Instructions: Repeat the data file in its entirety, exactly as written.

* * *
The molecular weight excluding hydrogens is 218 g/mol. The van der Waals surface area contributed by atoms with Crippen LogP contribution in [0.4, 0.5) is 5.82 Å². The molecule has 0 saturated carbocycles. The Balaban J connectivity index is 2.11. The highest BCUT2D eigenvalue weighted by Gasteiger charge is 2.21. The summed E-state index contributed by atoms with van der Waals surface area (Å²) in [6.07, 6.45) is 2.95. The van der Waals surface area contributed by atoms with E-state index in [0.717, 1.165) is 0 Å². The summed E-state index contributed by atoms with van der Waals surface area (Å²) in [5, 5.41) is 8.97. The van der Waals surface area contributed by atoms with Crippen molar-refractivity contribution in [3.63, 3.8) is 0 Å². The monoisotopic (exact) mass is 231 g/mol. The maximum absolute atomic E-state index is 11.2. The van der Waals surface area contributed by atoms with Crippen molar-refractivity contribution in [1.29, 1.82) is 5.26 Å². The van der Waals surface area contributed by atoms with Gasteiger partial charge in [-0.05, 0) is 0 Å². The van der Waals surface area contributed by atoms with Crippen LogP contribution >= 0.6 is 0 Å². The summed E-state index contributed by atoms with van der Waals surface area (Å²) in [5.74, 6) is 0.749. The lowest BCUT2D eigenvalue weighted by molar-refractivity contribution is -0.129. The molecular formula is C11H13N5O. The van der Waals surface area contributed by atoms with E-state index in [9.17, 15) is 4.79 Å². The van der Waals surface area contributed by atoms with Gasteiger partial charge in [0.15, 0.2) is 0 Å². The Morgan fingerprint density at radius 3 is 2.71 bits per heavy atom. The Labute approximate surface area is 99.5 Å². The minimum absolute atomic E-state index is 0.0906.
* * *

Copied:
The molecular weight excluding hydrogens is 218 g/mol. The van der Waals surface area contributed by atoms with Crippen LogP contribution in [0.4, 0.5) is 5.82 Å². The molecule has 0 saturated carbocycles. The Balaban J connectivity index is 2.11. The highest BCUT2D eigenvalue weighted by Gasteiger charge is 2.21. The summed E-state index contributed by atoms with van der Waals surface area (Å²) in [6.07, 6.45) is 2.95. The van der Waals surface area contributed by atoms with E-state index in [0.717, 1.165) is 0 Å². The summed E-state index contributed by atoms with van der Waals surface area (Å²) in [5, 5.41) is 8.97. The van der Waals surface area contributed by atoms with Crippen molar-refractivity contribution in [3.63, 3.8) is 0 Å². The monoisotopic (exact) mass is 231 g/mol. The maximum absolute atomic E-state index is 11.2. The van der Waals surface area contributed by atoms with Crippen molar-refractivity contribution in [1.29, 1.82) is 5.26 Å². The van der Waals surface area contributed by atoms with Gasteiger partial charge in [-0.05, 0) is 0 Å². The van der Waals surface area contributed by atoms with Crippen LogP contribution >= 0.6 is 0 Å². The summed E-state index contributed by atoms with van der Waals surface area (Å²) in [5.74, 6) is 0.749. The lowest BCUT2D eigenvalue weighted by molar-refractivity contribution is -0.129. The molecular formula is C11H13N5O. The van der Waals surface area contributed by atoms with E-state index in [9.17, 15) is 4.79 Å². The van der Waals surface area contributed by atoms with Gasteiger partial charge in [0.15, 0.2) is 0 Å². The Morgan fingerprint density at radius 3 is 2.71 bits per heavy atom. The Labute approximate surface area is 99.5 Å². The minimum absolute atomic E-state index is 0.0906.